Gillibrand, 52, has not seen great improvement in her polling numbers increase since her initial announcement, a benefit some opponents enjoyed after starting their campaigns. "Let's prove that fearless wins", Ms. Gillibrand said in her tweet.
In a two-and-a-half-minute video spot, Gillibrand said, "We need to remember what it feels like to be fearless".
The New York Democrat launched an exploratory campaign in January, announcing it on CBS' "The Late Show with Stephen Colbert", and has spent the past two months traveling to key states.
Playing off the "home of the brave" line of the national anthem, Gillibrand says: "Brave doesn't spread hate, cloud truth, build a wall - that's what fear does".
Her speech outside the Trump International Hotel and Tower in New York City will be next Sunday. Gillibrand reiterated her support for universal health care, paid family leave, tighter gun control regulations, the Green New Deal and other progressive reforms.
Says Gillibrand in the clip: Our anthem calls America 'the home of the fearless.' ...
Gillibrand has made a name in the Senate for her fierce advocacy for victims of sexual assault in the military, and for her sharp criticism of Mr. Trump.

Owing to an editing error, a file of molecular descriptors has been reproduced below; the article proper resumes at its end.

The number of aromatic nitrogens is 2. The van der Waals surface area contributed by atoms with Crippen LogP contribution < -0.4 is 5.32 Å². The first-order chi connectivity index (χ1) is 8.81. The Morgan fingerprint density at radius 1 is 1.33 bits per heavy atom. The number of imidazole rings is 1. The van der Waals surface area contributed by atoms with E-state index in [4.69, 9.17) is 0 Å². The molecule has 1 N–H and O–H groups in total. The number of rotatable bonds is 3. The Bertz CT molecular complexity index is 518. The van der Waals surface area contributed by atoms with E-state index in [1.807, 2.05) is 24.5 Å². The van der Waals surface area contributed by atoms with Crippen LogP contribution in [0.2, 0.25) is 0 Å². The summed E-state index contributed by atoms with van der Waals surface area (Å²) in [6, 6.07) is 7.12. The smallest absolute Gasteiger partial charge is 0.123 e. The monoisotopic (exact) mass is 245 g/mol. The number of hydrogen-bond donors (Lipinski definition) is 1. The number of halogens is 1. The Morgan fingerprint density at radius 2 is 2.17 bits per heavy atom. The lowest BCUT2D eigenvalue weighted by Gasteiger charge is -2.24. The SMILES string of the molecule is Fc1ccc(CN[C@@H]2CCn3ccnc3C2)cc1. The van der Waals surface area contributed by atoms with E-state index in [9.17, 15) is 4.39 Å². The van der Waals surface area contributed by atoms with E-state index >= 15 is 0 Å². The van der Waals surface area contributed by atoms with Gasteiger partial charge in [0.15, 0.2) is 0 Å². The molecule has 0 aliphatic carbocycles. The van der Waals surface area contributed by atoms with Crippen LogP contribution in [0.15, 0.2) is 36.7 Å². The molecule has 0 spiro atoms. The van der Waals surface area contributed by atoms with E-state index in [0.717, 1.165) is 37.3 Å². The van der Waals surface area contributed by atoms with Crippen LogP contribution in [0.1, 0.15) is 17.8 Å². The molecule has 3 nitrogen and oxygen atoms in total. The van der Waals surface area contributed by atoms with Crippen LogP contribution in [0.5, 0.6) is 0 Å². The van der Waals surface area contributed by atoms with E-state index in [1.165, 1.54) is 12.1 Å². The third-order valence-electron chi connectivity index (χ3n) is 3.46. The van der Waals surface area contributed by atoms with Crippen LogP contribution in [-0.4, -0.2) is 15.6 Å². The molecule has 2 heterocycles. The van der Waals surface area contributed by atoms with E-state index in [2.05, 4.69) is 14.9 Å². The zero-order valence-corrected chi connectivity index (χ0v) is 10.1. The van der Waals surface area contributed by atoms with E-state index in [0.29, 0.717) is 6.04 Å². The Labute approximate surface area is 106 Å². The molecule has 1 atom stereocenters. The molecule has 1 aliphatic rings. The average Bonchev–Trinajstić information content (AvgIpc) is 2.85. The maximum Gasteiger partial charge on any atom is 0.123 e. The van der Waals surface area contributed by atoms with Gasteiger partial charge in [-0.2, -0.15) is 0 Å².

She has also been an advocate of women's rights, including anti-sexual misconduct and equal treatment for women. "And its these fearless choices that inspire me to take on the fights others won't", Gillibrand says.
Gillibrand is the next prominent Democrat to enter the 2020 presidential race. Her positions became more liberal after she was appointed to fill the Senate seat vacated by Hillary Clinton when Clinton became Barack Obama's first secretary of state. President Donald Trump has has no reaction to his democratic challengers but Minnesota Senator Amy Klobucher said "I always like to say- may the best woman win". She has struggled to see her polling numbers increase in the wake of her initial announcement, a benefit some of her other opponents enjoyed after starting their campaigns. Kennedy said he hopes O'Rourke's visit is a sign that presidential candidates will be spending more time in Midwestern states than they did during the 2016 election cycle.
Republican strategist John Weaver called the tweet "vile".